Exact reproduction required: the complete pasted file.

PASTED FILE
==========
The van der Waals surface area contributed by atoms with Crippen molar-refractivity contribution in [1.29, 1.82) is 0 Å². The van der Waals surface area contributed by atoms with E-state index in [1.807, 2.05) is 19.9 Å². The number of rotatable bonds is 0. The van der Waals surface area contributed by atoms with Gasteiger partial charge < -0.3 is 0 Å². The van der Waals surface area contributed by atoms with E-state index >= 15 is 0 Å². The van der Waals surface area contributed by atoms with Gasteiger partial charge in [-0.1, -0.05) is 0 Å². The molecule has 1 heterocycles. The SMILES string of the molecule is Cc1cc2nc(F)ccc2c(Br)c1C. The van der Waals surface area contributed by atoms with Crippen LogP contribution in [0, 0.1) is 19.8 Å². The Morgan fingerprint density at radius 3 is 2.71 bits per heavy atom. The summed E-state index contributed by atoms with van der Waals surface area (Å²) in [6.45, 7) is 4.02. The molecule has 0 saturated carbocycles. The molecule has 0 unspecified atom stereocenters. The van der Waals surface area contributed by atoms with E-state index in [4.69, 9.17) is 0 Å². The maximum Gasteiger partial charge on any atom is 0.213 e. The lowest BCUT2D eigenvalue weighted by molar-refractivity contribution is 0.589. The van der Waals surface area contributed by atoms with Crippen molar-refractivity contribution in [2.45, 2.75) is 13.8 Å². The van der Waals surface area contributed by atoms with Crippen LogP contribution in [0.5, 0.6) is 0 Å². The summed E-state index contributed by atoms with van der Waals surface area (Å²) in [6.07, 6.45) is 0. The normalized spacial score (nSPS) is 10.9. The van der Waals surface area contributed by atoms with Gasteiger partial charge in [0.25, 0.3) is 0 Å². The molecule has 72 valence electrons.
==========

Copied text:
The van der Waals surface area contributed by atoms with Crippen molar-refractivity contribution in [1.29, 1.82) is 0 Å². The van der Waals surface area contributed by atoms with E-state index in [1.807, 2.05) is 19.9 Å². The number of rotatable bonds is 0. The van der Waals surface area contributed by atoms with Gasteiger partial charge < -0.3 is 0 Å². The van der Waals surface area contributed by atoms with E-state index >= 15 is 0 Å². The van der Waals surface area contributed by atoms with Gasteiger partial charge in [-0.1, -0.05) is 0 Å². The molecule has 1 heterocycles. The SMILES string of the molecule is Cc1cc2nc(F)ccc2c(Br)c1C. The van der Waals surface area contributed by atoms with Crippen LogP contribution in [0, 0.1) is 19.8 Å². The Morgan fingerprint density at radius 3 is 2.71 bits per heavy atom. The summed E-state index contributed by atoms with van der Waals surface area (Å²) in [6.45, 7) is 4.02. The molecule has 0 saturated carbocycles. The molecule has 0 unspecified atom stereocenters. The van der Waals surface area contributed by atoms with E-state index in [4.69, 9.17) is 0 Å². The maximum Gasteiger partial charge on any atom is 0.213 e. The lowest BCUT2D eigenvalue weighted by molar-refractivity contribution is 0.589. The van der Waals surface area contributed by atoms with Crippen molar-refractivity contribution in [2.45, 2.75) is 13.8 Å². The van der Waals surface area contributed by atoms with Crippen LogP contribution in [0.5, 0.6) is 0 Å². The summed E-state index contributed by atoms with van der Waals surface area (Å²) in [6.07, 6.45) is 0. The normalized spacial score (nSPS) is 10.9. The van der Waals surface area contributed by atoms with Gasteiger partial charge in [0.25, 0.3) is 0 Å². The molecule has 72 valence electrons.